Summary: S.865 — 115th Congress (2017-2018)All Information (Except Text)

There is one summary for S.865. Bill summaries are authored by CRS.

Shown Here:
Introduced in Senate (04/06/2017)

Fracturing Responsibility and Awareness of Chemicals Act or the FRAC Act

This bill repeals the exemption for hydraulic fracturing operations relating to oil and natural gas production activities under the Safe Drinking Water Act. Hydraulic fracturing or fracking is a process to extract underground resources such as oil or gas from a geologic formation by injecting water, a propping agent (e.g., sand), and chemical additives into a well under enough pressure to fracture the geological formation.

The bill amends the Safe Drinking Water Act to allow the Environmental Protection Agency (EPA) to prescribe regulations that authorize a state to seek primary enforcement responsibility for hydraulic fracturing operations for oil and natural gas without seeking to assume primary enforcement responsibility for other types of underground injection control wells.

The chemicals intended for use in underground injections must be disclosed before the hydraulic fracturing operations commence. The chemicals actually used must also be disclosed at the end of the operations. The disclosure must be made to the state or, if the EPA has primary enforcement responsibility, to the EPA. The state or the EPA must ensure the accuracy and completeness of the disclosed information and make it available to the public.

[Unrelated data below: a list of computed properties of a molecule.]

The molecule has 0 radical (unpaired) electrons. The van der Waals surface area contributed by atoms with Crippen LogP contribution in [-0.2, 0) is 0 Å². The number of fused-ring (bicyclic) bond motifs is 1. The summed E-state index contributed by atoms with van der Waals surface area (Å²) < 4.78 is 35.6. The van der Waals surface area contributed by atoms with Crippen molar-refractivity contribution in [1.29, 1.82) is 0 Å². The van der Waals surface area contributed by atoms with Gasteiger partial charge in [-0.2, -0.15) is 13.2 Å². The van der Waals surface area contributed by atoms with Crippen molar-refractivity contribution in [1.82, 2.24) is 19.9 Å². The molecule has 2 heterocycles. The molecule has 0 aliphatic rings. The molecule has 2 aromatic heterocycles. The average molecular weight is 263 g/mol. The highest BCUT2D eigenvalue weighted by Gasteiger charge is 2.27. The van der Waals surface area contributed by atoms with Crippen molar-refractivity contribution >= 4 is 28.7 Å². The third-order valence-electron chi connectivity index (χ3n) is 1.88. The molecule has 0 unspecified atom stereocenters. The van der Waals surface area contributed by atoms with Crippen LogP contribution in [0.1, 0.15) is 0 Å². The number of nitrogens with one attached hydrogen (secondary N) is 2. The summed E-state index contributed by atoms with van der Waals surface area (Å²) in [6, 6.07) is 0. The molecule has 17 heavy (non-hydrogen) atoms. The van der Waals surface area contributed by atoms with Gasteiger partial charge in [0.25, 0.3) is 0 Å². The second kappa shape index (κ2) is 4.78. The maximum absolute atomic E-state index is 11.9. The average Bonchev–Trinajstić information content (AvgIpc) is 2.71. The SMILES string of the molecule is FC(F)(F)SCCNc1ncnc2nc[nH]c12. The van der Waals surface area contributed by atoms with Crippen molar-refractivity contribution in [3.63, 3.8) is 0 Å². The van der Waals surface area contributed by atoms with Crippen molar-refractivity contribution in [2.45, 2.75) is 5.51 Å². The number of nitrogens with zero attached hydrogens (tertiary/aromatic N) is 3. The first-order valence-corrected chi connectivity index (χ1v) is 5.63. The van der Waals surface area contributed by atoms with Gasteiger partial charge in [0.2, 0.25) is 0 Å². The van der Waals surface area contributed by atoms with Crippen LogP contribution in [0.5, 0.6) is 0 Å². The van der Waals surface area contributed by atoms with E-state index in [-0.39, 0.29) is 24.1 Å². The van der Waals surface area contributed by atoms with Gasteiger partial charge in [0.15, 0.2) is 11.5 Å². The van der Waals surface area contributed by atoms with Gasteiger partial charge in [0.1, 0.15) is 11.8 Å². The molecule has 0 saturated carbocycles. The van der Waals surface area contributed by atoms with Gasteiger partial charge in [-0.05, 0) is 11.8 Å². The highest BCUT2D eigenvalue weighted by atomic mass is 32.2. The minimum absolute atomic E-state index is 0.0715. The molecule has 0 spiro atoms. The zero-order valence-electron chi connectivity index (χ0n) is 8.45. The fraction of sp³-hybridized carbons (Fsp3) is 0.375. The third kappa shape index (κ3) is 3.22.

When a medical emergency exists and the proprietary chemical formula of a chemical used in such hydraulic fracturing is necessary for medical diagnosis, treatment, or emergency response, hydraulic fracturing operations must disclose the formula or the specific chemical identity of a trade secret chemical to the state, the EPA, a first responder, or a health care practitioner upon request, regardless of the existence of a written statement of need or a confidentiality agreement. Hydraulic fracturing operations may require the execution of the statement and agreement as soon as practicable. First responders or health care practitioners may share any information disclosed with other persons if the information is medically necessary, but such personnel may not make the information publicly available.